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Words, Razors, and the Wounded Heart q&a preview by Patrick Dooley
March 5, 2013

What is your job on this show?

What is your show about?
In WORDS, RAZORS, AND THE WOUNDED HEART, home is a battleground, the only true love is forbidden, and when someone screws you over, you don't get mad -- you get homicidal.

When did you know you wanted to work in the theater, and why?
As funny as it may sound, when I was 15 in the audience of a matinee of Grey Gardens. I hadn't even been cast in a high school show, but I knew it was what I had to do. It was a career to make people laugh and cry and to transform. I knew at intermission and told my family I had to work in the theatre.

Complete this sentence: My show is the only one opening in NYC this winter that...?
Well, Spring, technically--April 11-27th-- but it is certainly the only show that deals with sex, drugs, love, and homicide...all during prom season.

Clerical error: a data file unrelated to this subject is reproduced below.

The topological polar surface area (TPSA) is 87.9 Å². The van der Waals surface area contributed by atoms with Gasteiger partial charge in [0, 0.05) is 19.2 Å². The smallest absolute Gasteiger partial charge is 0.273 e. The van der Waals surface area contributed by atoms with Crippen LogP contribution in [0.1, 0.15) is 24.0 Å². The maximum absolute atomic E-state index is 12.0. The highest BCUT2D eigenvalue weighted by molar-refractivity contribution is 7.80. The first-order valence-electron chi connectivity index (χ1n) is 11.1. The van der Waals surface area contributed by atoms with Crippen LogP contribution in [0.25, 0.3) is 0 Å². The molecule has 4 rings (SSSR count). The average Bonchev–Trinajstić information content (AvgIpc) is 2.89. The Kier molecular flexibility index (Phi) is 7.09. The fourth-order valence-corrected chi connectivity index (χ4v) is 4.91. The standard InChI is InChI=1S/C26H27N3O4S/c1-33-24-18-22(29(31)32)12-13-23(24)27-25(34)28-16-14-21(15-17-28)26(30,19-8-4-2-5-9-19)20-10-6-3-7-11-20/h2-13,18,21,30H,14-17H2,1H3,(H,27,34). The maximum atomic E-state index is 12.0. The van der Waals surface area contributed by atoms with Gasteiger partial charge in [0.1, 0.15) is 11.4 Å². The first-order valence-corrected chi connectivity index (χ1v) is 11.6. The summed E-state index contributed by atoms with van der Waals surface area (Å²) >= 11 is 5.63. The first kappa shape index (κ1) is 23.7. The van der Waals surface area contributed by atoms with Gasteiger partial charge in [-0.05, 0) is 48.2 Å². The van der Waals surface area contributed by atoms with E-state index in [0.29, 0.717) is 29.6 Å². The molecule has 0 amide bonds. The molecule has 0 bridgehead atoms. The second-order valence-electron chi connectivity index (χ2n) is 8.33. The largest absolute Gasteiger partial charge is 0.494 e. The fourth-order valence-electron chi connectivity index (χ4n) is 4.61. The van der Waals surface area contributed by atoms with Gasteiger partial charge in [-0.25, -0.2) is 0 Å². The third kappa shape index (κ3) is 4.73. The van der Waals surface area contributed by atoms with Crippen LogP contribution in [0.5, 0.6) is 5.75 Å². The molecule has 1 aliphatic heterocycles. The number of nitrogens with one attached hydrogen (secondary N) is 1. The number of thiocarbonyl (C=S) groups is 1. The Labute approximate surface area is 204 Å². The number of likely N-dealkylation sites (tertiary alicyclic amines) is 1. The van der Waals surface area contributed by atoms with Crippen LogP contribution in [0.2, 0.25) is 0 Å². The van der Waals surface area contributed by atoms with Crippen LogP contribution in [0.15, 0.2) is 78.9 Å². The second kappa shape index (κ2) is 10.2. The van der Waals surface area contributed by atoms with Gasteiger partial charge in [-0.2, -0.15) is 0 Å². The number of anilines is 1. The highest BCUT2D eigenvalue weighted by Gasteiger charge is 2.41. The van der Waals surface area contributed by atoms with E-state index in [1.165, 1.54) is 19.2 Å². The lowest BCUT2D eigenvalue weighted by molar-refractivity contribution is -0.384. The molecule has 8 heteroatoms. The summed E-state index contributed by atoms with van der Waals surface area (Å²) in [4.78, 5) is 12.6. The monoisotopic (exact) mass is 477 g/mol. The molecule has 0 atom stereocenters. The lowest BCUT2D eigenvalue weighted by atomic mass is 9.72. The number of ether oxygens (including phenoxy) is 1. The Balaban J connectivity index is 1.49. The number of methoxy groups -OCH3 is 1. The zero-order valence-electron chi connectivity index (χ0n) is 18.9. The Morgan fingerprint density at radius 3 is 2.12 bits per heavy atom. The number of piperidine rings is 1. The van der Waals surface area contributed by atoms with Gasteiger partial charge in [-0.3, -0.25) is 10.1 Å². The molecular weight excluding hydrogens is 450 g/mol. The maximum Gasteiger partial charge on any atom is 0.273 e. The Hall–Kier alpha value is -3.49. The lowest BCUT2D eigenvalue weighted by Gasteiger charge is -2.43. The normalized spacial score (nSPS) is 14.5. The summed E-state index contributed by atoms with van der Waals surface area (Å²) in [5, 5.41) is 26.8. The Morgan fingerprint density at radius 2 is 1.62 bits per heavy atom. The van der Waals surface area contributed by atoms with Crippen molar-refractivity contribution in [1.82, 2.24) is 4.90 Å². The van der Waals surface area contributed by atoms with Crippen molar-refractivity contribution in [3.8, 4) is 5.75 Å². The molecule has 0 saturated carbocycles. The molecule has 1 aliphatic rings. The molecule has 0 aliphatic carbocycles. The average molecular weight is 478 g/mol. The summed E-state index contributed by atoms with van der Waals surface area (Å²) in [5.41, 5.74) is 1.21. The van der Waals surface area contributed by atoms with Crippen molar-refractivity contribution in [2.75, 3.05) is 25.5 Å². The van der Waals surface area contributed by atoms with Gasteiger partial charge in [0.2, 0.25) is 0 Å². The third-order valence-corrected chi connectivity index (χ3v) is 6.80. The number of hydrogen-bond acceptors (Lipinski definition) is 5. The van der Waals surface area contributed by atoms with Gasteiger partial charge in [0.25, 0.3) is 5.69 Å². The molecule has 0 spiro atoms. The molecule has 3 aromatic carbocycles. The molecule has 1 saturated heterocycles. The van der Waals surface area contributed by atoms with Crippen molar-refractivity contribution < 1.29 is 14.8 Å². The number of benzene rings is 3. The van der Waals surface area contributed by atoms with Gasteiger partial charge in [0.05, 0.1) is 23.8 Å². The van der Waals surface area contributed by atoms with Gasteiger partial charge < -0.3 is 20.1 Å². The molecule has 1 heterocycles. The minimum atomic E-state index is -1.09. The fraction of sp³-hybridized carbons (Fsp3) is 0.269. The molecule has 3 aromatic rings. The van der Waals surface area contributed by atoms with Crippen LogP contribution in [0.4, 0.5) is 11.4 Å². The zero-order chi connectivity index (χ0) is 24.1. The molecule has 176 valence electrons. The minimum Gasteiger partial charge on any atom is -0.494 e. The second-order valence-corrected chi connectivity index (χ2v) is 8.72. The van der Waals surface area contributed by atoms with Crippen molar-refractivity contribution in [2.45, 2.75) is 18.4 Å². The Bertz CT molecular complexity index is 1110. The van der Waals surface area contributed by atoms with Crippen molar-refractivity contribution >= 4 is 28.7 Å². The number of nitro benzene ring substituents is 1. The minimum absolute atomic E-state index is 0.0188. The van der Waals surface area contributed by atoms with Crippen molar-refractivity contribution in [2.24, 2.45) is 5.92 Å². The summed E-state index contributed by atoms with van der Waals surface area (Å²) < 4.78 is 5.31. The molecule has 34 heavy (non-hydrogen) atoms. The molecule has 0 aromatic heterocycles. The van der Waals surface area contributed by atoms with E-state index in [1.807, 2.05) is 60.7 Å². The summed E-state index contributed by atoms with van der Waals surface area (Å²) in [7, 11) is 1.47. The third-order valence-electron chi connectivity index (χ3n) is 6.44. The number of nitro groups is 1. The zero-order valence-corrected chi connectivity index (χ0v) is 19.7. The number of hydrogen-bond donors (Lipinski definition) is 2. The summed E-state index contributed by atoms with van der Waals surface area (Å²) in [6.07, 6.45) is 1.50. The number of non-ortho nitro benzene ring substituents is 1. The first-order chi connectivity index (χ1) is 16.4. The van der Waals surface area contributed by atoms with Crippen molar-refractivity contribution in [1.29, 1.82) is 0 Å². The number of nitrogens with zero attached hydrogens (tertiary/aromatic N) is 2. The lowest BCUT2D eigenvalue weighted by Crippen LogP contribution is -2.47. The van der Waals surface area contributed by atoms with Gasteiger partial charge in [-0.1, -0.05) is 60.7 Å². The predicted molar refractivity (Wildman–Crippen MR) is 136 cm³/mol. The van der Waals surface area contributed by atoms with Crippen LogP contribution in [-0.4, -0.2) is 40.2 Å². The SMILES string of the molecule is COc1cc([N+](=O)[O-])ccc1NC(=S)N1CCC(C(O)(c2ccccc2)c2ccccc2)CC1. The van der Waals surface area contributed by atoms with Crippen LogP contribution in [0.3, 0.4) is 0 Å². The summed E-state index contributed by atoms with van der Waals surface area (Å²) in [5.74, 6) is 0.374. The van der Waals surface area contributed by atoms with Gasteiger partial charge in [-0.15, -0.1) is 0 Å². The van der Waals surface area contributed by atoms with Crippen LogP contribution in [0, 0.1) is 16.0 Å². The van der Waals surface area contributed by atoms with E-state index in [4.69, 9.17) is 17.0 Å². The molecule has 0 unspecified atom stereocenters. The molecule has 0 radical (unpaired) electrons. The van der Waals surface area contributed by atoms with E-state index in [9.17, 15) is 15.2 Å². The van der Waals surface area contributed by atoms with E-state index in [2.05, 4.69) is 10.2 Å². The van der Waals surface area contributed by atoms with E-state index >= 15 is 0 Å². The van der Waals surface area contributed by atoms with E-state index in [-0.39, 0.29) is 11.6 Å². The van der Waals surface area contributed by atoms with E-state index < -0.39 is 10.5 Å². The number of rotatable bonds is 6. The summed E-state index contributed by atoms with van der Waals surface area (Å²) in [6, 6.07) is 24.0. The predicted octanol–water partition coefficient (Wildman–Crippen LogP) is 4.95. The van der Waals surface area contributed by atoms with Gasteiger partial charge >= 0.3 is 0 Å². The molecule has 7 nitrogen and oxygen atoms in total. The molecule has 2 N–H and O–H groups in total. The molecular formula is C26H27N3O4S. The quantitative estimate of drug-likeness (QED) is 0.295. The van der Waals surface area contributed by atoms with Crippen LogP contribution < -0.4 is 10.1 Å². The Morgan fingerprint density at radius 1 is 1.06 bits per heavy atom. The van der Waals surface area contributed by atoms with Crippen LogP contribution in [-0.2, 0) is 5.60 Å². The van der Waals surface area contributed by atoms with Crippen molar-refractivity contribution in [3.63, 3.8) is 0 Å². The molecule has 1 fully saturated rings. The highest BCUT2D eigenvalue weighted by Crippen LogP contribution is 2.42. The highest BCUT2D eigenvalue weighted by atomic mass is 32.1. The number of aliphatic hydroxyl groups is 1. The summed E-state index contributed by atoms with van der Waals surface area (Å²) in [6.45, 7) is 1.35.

How did you meet your fellow artists/collaborators on this show?
This show is produced by Less Than Rent Theatre, in association with Horse Trade Theater group. I'm a company member of Less Than Rent having met many of my collaborators in school here in New York. James, the playwright, and Jake, our director both recently graduated as well. There are some new faces in the group both in the cast and on the design team who I met on day one of rehearsal. It's an exciting group, full of energy and talent.

Which “S” word best describes your show: SMOOTH, SEXY, SMART, SURPRISING?
While it's certainly all four of these--it is most SURPRISING. I mean that in the most exciting way possible. The more I work on this show, the more I can't wait for audiences to take this journey with us.

Can theater bring about societal change? Why or why not?
Certainly. As soon as you gather a group of people into one room and tell them a story, you have the power to incite change. Even if it is a piece of entertainment for entertainment's sake, that change is a shift in that group's mood and maybe they'll encourage others to be happier, too. If it is a piece that makes an audience think and reflect and discover something about the world, it could very well incite action. I think it is about what happens after leaving that theatre space.